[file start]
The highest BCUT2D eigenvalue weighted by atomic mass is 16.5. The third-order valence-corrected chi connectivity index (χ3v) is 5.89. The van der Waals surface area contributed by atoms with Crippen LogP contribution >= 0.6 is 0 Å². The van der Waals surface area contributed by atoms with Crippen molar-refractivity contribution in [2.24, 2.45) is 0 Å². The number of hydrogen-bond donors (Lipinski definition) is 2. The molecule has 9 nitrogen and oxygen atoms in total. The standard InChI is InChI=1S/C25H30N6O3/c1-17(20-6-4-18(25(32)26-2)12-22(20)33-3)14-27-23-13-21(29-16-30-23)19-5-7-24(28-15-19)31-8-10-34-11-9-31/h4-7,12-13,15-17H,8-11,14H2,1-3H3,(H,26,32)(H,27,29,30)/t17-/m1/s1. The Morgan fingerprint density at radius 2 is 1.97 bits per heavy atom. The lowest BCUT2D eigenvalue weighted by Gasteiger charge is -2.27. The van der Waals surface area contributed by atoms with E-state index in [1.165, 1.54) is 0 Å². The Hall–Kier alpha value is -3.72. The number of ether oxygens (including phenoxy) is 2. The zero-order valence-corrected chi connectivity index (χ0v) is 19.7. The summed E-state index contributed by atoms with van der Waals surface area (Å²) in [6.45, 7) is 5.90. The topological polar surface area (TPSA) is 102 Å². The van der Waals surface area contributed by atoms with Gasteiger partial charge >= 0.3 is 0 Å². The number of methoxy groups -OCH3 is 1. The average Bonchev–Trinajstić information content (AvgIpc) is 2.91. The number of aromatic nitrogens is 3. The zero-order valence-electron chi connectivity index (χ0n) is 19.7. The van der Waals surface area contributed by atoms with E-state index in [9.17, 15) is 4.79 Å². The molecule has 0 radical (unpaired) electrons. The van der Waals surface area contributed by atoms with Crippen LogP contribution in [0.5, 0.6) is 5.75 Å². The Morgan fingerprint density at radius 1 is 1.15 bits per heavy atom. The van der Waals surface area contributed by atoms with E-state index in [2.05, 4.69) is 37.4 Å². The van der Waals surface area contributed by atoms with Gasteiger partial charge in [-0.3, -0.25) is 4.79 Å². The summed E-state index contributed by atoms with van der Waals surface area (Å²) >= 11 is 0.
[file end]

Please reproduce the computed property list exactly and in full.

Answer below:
The highest BCUT2D eigenvalue weighted by atomic mass is 16.5. The third-order valence-corrected chi connectivity index (χ3v) is 5.89. The van der Waals surface area contributed by atoms with Crippen LogP contribution >= 0.6 is 0 Å². The van der Waals surface area contributed by atoms with Crippen molar-refractivity contribution in [2.24, 2.45) is 0 Å². The number of hydrogen-bond donors (Lipinski definition) is 2. The molecule has 9 nitrogen and oxygen atoms in total. The standard InChI is InChI=1S/C25H30N6O3/c1-17(20-6-4-18(25(32)26-2)12-22(20)33-3)14-27-23-13-21(29-16-30-23)19-5-7-24(28-15-19)31-8-10-34-11-9-31/h4-7,12-13,15-17H,8-11,14H2,1-3H3,(H,26,32)(H,27,29,30)/t17-/m1/s1. The Morgan fingerprint density at radius 2 is 1.97 bits per heavy atom. The lowest BCUT2D eigenvalue weighted by Gasteiger charge is -2.27. The van der Waals surface area contributed by atoms with E-state index in [1.165, 1.54) is 0 Å². The Hall–Kier alpha value is -3.72. The number of ether oxygens (including phenoxy) is 2. The zero-order valence-corrected chi connectivity index (χ0v) is 19.7. The summed E-state index contributed by atoms with van der Waals surface area (Å²) in [6.45, 7) is 5.90. The topological polar surface area (TPSA) is 102 Å². The van der Waals surface area contributed by atoms with Gasteiger partial charge >= 0.3 is 0 Å². The number of methoxy groups -OCH3 is 1. The average Bonchev–Trinajstić information content (AvgIpc) is 2.91. The number of aromatic nitrogens is 3. The zero-order valence-electron chi connectivity index (χ0n) is 19.7. The van der Waals surface area contributed by atoms with E-state index in [9.17, 15) is 4.79 Å². The molecule has 0 radical (unpaired) electrons. The van der Waals surface area contributed by atoms with Crippen LogP contribution in [0.5, 0.6) is 5.75 Å². The Morgan fingerprint density at radius 1 is 1.15 bits per heavy atom. The van der Waals surface area contributed by atoms with E-state index in [2.05, 4.69) is 37.4 Å². The van der Waals surface area contributed by atoms with Gasteiger partial charge in [-0.3, -0.25) is 4.79 Å². The summed E-state index contributed by atoms with van der Waals surface area (Å²) >= 11 is 0.